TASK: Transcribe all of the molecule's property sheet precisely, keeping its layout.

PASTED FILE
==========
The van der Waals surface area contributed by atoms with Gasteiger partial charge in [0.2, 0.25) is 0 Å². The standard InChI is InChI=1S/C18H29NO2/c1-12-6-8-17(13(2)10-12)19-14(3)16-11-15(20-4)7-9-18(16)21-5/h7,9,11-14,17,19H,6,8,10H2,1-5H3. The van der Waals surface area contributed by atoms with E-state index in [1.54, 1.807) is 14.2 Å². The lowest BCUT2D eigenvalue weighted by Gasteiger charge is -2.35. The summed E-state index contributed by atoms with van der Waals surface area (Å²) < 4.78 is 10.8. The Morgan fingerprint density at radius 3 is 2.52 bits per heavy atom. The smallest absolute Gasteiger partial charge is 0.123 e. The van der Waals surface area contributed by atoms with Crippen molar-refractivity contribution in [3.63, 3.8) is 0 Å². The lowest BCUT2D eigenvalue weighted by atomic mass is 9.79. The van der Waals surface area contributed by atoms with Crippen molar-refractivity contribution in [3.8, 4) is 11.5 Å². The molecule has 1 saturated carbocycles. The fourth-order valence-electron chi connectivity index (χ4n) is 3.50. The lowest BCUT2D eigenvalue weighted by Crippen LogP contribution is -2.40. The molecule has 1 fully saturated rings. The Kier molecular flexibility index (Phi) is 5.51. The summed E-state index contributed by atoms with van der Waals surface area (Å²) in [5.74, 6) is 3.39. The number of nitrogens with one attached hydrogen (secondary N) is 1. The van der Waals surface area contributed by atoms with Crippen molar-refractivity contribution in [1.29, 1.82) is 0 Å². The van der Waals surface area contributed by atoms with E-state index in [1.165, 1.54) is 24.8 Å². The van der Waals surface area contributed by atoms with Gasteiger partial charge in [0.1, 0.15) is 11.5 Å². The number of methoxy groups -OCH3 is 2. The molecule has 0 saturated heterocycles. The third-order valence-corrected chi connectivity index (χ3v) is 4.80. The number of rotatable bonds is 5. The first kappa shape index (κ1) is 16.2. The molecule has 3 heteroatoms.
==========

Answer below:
The van der Waals surface area contributed by atoms with Gasteiger partial charge in [0.2, 0.25) is 0 Å². The standard InChI is InChI=1S/C18H29NO2/c1-12-6-8-17(13(2)10-12)19-14(3)16-11-15(20-4)7-9-18(16)21-5/h7,9,11-14,17,19H,6,8,10H2,1-5H3. The van der Waals surface area contributed by atoms with E-state index in [1.54, 1.807) is 14.2 Å². The lowest BCUT2D eigenvalue weighted by Gasteiger charge is -2.35. The summed E-state index contributed by atoms with van der Waals surface area (Å²) < 4.78 is 10.8. The Morgan fingerprint density at radius 3 is 2.52 bits per heavy atom. The smallest absolute Gasteiger partial charge is 0.123 e. The van der Waals surface area contributed by atoms with Crippen molar-refractivity contribution in [3.63, 3.8) is 0 Å². The lowest BCUT2D eigenvalue weighted by atomic mass is 9.79. The van der Waals surface area contributed by atoms with Crippen molar-refractivity contribution in [3.8, 4) is 11.5 Å². The molecule has 1 saturated carbocycles. The fourth-order valence-electron chi connectivity index (χ4n) is 3.50. The lowest BCUT2D eigenvalue weighted by Crippen LogP contribution is -2.40. The molecule has 1 fully saturated rings. The Kier molecular flexibility index (Phi) is 5.51. The summed E-state index contributed by atoms with van der Waals surface area (Å²) in [5.74, 6) is 3.39. The number of nitrogens with one attached hydrogen (secondary N) is 1. The van der Waals surface area contributed by atoms with Crippen molar-refractivity contribution in [1.29, 1.82) is 0 Å². The van der Waals surface area contributed by atoms with E-state index in [1.165, 1.54) is 24.8 Å². The van der Waals surface area contributed by atoms with Gasteiger partial charge in [0.1, 0.15) is 11.5 Å². The number of methoxy groups -OCH3 is 2. The molecule has 0 saturated heterocycles. The third-order valence-corrected chi connectivity index (χ3v) is 4.80. The number of rotatable bonds is 5. The first kappa shape index (κ1) is 16.2. The molecule has 3 heteroatoms.